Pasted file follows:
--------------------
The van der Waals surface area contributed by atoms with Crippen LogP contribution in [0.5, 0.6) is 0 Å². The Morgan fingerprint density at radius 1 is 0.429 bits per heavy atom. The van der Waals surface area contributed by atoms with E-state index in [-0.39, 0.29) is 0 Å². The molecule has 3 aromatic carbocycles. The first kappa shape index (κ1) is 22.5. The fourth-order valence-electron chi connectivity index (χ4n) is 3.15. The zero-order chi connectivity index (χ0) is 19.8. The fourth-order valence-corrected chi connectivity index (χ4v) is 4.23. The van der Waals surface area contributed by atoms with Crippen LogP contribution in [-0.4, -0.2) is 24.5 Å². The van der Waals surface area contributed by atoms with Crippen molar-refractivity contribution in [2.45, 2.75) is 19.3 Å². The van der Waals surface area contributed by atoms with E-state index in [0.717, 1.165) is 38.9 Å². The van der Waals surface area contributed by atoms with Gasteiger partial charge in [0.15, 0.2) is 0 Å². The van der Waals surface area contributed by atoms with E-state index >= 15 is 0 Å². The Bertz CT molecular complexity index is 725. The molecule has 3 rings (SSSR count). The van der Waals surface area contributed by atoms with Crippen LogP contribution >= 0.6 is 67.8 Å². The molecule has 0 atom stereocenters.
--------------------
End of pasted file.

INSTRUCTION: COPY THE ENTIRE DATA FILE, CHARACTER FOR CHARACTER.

The van der Waals surface area contributed by atoms with Crippen LogP contribution in [0.5, 0.6) is 0 Å². The Morgan fingerprint density at radius 1 is 0.429 bits per heavy atom. The van der Waals surface area contributed by atoms with E-state index in [-0.39, 0.29) is 0 Å². The molecule has 3 aromatic carbocycles. The first kappa shape index (κ1) is 22.5. The fourth-order valence-electron chi connectivity index (χ4n) is 3.15. The zero-order chi connectivity index (χ0) is 19.8. The fourth-order valence-corrected chi connectivity index (χ4v) is 4.23. The van der Waals surface area contributed by atoms with Crippen LogP contribution in [-0.4, -0.2) is 24.5 Å². The van der Waals surface area contributed by atoms with Crippen molar-refractivity contribution in [2.45, 2.75) is 19.3 Å². The van der Waals surface area contributed by atoms with E-state index in [0.717, 1.165) is 38.9 Å². The van der Waals surface area contributed by atoms with Gasteiger partial charge in [0.15, 0.2) is 0 Å². The van der Waals surface area contributed by atoms with E-state index >= 15 is 0 Å². The Bertz CT molecular complexity index is 725. The molecule has 3 rings (SSSR count). The van der Waals surface area contributed by atoms with Crippen LogP contribution >= 0.6 is 67.8 Å². The molecule has 0 atom stereocenters.